FHA-Insured Loan: A loan that is insured by the Federal Housing Administration.
Fixed Rate Mortgage: A mortgage loan in which the interest rate remains the same for the life of the loan.
Flood Certification Fee: A fee paid to independent mapping companies that determine whether a property is located in a FEMA-defined flood zone and whether flood insurance is needed.
Flood Insurance: Insurance that protects against physical damage done to a property as a result of certain types of flooding. This is required for properties located in flood hazard zones.
Foreclosure: The process in which a property is sold to fulfill a debt to a lender or lienholder after the owner of the property (the mortgagor) has defaulted on the loan payments or otherwise breached the terms of the Note.
Fully Amortized Mortgage: A mortgage in which the monthly payments are designed to pay off the mortgage completely by the end of the mortgage term.
Grantee: The person buying or receiving the title (or other interest) to a property.
Grantor: The person selling or transferring the title (or other interest) to a property.
Homestead: In Massachusetts, a Homestead declaration, sometimes referred to as Estate of Homestead, protects the possession and enjoyment of a property owner's home, and his/her/their family, against the claims of certain creditors by preventing the property from execution and forced sale, as long as such person(s) occupy or intend to occupy such property as their principal place of residence. See Article on Massachusetts’ Homestead Law.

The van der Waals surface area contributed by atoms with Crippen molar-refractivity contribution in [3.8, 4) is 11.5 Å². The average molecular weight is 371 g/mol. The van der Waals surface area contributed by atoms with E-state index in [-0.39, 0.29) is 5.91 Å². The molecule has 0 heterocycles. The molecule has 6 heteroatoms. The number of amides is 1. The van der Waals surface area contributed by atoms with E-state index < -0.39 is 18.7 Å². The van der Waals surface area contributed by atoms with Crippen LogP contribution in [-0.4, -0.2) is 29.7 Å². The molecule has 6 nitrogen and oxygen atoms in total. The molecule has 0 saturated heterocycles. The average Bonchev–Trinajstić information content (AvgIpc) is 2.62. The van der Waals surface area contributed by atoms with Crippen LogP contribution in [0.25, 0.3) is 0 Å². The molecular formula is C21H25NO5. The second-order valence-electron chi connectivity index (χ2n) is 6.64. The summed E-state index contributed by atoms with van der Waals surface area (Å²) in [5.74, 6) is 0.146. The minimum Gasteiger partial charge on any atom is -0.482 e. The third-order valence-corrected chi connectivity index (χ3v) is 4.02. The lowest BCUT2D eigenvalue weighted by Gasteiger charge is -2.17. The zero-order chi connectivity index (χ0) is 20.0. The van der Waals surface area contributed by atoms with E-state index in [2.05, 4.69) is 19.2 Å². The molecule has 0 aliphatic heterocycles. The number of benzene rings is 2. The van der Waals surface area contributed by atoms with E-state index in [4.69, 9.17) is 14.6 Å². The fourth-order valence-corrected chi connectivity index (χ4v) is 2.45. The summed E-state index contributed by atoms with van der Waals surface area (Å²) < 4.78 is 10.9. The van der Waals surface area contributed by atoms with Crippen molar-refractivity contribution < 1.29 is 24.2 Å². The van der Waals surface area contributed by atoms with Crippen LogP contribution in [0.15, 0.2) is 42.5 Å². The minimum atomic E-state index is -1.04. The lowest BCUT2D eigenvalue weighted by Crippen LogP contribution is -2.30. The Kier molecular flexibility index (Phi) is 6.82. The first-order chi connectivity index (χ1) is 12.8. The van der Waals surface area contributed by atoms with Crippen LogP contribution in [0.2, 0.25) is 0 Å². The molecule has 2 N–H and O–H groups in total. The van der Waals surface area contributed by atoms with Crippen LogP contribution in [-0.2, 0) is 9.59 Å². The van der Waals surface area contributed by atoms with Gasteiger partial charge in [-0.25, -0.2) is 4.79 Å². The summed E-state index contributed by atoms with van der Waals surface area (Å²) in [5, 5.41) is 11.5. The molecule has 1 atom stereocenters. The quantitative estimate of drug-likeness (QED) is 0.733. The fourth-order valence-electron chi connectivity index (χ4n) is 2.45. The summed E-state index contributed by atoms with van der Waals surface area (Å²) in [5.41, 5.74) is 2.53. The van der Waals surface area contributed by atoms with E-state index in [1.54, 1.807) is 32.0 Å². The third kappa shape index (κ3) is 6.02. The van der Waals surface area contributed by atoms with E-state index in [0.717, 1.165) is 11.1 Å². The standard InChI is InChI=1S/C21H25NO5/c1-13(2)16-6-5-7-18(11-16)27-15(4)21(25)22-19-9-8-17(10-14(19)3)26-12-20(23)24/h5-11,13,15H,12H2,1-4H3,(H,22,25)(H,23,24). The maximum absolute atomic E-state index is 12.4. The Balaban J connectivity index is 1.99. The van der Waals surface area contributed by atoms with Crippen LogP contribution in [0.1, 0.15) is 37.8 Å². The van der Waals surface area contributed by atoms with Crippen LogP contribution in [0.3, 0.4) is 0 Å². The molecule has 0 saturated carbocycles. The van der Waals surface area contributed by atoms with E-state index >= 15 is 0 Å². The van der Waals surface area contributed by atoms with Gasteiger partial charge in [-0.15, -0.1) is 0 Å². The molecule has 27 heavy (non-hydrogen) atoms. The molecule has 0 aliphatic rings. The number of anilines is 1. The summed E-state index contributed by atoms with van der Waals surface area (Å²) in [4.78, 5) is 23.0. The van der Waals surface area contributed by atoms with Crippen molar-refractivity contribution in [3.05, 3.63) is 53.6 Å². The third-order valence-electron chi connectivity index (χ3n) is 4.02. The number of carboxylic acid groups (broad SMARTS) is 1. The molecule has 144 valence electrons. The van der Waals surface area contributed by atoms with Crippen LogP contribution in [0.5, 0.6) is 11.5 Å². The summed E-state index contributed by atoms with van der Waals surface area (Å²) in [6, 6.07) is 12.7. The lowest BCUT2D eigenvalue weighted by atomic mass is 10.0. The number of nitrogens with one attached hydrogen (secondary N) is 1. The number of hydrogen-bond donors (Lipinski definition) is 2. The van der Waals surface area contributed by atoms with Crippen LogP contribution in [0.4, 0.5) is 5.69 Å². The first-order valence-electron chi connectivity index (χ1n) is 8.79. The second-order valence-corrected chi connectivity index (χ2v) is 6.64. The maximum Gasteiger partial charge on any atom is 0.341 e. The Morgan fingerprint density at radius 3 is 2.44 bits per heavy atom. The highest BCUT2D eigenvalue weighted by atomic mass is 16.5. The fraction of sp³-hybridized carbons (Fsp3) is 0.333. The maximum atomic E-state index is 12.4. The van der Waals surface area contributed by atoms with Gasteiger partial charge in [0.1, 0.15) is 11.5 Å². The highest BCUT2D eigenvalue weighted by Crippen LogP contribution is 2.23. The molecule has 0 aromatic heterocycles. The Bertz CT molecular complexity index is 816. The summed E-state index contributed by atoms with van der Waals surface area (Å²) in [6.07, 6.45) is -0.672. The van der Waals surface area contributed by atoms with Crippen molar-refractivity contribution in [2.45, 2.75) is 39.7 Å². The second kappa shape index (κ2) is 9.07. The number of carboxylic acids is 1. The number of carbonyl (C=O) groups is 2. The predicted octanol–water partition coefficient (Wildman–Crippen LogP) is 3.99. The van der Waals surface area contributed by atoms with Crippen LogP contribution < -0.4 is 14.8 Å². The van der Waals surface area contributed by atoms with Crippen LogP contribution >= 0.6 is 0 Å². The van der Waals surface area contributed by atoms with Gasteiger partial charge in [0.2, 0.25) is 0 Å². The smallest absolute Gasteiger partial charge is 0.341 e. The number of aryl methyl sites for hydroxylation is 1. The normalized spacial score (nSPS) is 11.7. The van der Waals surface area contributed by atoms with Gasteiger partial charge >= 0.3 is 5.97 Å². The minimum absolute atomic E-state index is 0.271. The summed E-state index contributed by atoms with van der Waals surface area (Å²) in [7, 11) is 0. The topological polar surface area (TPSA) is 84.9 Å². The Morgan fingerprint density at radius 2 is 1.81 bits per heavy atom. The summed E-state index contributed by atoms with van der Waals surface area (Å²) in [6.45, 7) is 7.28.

Interest: The cost that a borrower pays for a loan, less the principle.
Late Charge: A monetary penalty imposed by the lender when a borrower fails to make a scheduled payment on time.
Lease: A contract that calls for the tenant of a property to pay the owner/landlord for the possession and usage of the property.
Lien: A form of security interest on the title of a property. The owner of the property grants the lien, and the beneficiary of the lien is ensured payment by having a stake in the property. The beneficiary has protection by having a lien because a property owner cannot sell a property and deliver marketable title without removing all liens. The lien follows the title.
Loan Origination: The process by which a borrower applies for a new loan, the lender processes the loan application and funds are ultimately disbursed when it clears underwriting.